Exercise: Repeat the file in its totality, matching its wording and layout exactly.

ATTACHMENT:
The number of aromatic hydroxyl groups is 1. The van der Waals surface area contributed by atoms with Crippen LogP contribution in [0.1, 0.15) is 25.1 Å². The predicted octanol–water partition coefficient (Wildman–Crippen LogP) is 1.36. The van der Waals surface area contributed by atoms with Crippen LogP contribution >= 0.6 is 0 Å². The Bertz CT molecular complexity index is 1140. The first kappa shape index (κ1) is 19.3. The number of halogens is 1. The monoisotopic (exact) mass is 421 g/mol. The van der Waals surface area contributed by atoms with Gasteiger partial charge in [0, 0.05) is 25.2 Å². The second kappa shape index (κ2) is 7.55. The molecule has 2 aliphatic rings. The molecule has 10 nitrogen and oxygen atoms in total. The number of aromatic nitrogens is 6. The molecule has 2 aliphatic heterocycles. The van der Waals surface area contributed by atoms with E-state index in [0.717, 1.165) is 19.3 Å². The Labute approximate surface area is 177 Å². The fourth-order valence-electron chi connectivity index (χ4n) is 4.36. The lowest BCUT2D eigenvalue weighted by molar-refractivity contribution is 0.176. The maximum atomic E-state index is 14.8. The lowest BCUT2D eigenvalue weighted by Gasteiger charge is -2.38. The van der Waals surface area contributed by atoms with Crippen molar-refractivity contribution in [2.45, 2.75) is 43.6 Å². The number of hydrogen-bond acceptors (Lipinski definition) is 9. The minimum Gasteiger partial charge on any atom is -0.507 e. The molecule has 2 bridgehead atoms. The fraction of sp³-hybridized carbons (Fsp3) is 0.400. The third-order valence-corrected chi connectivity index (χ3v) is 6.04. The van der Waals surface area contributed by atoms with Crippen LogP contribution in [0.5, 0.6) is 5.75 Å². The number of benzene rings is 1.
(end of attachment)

The number of aromatic hydroxyl groups is 1. The van der Waals surface area contributed by atoms with Crippen LogP contribution in [0.1, 0.15) is 25.1 Å². The predicted octanol–water partition coefficient (Wildman–Crippen LogP) is 1.36. The van der Waals surface area contributed by atoms with Crippen LogP contribution >= 0.6 is 0 Å². The Bertz CT molecular complexity index is 1140. The first kappa shape index (κ1) is 19.3. The number of halogens is 1. The monoisotopic (exact) mass is 421 g/mol. The van der Waals surface area contributed by atoms with Gasteiger partial charge in [0, 0.05) is 25.2 Å². The second kappa shape index (κ2) is 7.55. The molecule has 2 aliphatic rings. The molecule has 10 nitrogen and oxygen atoms in total. The number of aromatic nitrogens is 6. The molecule has 2 aliphatic heterocycles. The van der Waals surface area contributed by atoms with E-state index in [0.717, 1.165) is 19.3 Å². The Labute approximate surface area is 177 Å². The fourth-order valence-electron chi connectivity index (χ4n) is 4.36. The lowest BCUT2D eigenvalue weighted by molar-refractivity contribution is 0.176. The maximum atomic E-state index is 14.8. The lowest BCUT2D eigenvalue weighted by Gasteiger charge is -2.38. The van der Waals surface area contributed by atoms with Crippen molar-refractivity contribution in [2.45, 2.75) is 43.6 Å². The number of hydrogen-bond acceptors (Lipinski definition) is 9. The minimum Gasteiger partial charge on any atom is -0.507 e. The molecule has 2 bridgehead atoms. The fraction of sp³-hybridized carbons (Fsp3) is 0.400. The third-order valence-corrected chi connectivity index (χ3v) is 6.04. The van der Waals surface area contributed by atoms with Crippen LogP contribution in [0.5, 0.6) is 5.75 Å². The number of benzene rings is 1.